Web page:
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Tonsillectomy is a surgical procedure to remove the tonsils (palatine tonsils), which are soft tissue masses on each side at the back of the throat.

Expected length of hospital stay

Your length of stay is dependent on your recovery and is usually at the discretion of your Doctor or treating team. Discharge is usually the morning following your surgery.

After your operation

  • After your surgery you will go to the recovery room where you will be observed until you are more awake. 
  • It is common to need oxygen which is given via an oxygen mask or nasal prongs. 
  • When you have recovered from the anaesthetic you will return to your allocated bed in the postoperative ward. The nurses will check your pulse, respiration (breathing) rate, temperature, blood pressure, pain score and check your wound regularly. 
  • Your doctor will order pain relief and anti-nausea medications for you. Please tell your nurse if you have any pain or nausea, so these symptoms can be managed. 
  • Following your operation you will be offered ice to suck or water to sip. After a few hours you can begin to drink fluids as you are able. Intravenous fluids (a drip) will sometimes be administered until you are able to eat and drink.
  • You will be resting in bed with your head elevated.
  • It is important that you begin your deep breathing and leg exercises. These help prevent complications such as chest infections and blood clots in your legs and should be carried out every hour that you are awake.
  • Early mobilisation is encouraged to help reduce the risk of blood clots. 
  • Your nurses will check your vital signs and look down your throat for several hours after the surgery. These checks become less often but remain regular until you leave hospital.

In preparation of going home

  • Your nurse will discuss your follow-up appointment and any discharge arrangements that have been made with you.
  • You will recommence your normal medications.
  • Please tell the nursing staff if you have any pain so that they may give you medication to help relieve it.
  • You are encouraged to be independent with your showering and walking. Your shower should not be hot as this may overheat the body and cause faintness.
  • You may have food and fluids as desired; ensure they are not too hot as this can increase the risk of bleeding.
  • Your observations will be checked before you are discharged.
  • You should not have any unexpected bleeding or swelling or excessive swallowing.

Discharge advice following tonsillectomy surgery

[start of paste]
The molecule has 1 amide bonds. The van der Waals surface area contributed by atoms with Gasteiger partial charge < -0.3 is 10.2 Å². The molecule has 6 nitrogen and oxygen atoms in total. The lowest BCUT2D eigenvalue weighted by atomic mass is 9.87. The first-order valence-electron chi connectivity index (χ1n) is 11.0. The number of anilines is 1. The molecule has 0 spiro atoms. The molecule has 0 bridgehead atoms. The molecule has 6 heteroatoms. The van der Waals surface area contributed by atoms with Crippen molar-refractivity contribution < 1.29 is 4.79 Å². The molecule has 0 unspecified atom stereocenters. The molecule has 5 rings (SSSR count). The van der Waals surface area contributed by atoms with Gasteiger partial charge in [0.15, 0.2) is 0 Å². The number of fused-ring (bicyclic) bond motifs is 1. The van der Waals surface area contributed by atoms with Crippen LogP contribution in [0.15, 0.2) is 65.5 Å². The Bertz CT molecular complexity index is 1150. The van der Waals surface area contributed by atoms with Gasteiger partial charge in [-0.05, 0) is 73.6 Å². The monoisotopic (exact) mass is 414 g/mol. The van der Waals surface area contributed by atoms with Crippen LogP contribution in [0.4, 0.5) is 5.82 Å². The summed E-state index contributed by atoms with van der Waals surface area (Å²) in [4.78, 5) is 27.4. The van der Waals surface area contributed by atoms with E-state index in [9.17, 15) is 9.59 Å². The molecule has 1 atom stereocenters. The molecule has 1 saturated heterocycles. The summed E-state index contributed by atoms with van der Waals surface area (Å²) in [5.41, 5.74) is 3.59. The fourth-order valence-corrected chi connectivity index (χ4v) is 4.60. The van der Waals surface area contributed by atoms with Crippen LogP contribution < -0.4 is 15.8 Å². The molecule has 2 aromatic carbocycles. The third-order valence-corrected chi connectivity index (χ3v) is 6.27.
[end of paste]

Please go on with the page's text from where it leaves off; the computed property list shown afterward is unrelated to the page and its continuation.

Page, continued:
What to expect

  • Blood stained mucous in the mouth and throat in normal for the first two or three days.
  • Delayed haemorrhage can occur up to two weeks after surgery so make sure you inform your doctor of any excess bleeding.
  • Drink around eight glasses of fluids a day with at least half of this being water. This will assist with healing.
  • Eat a normal nutritious diet.
  • The medications you should take at home will be discussed with you prior to discharge.
  • Chewing gum may help to produce saliva and alleviate an uncomfortable dry mouth or throat.
  • Clean your teeth after each meal and gently rinse your mouth frequently.


What to avoid

  • Over exertion
  • Harsh coughing or clearing you throat
  • Vigorous nose blowing (breathe through your nose)
  • Hard crunchy foods 
  • Do not consume any hot liquids or spicy foods for two weeks after surgery.
  • You will be advised when you may return to work or school. If you need a medical certificate, please ask for one before leaving hospital. 



Please contact either your General Practitioner (GP) or the hospital in which you had your surgery, immediately if you experience any of the following after discharge:

  • unexpected persistent bleeding
  • you develop a temperature
  • coughing up large amounts of blood
  • vomiting large amounts of blood
  • any other concerns

If you live remotely, it is important to stay close to the hospital in which you had your surgery for at least one week following your surgery, due to the risk of bleeding.

Mater acknowledges consumer consultation in the development of this patient information.
Mater Doc Num: PI-CLN-420036
Last modified 23/7/2020.
Consumers were consulted in the development of this patient information.
Last consumer engagement date: 28/5/2020
For further translated health information, you can visit healthtranslations.vic.gov.au/ supported by the Victorian Department of Health and Human Services that offers a range of patient information in multiple languages.
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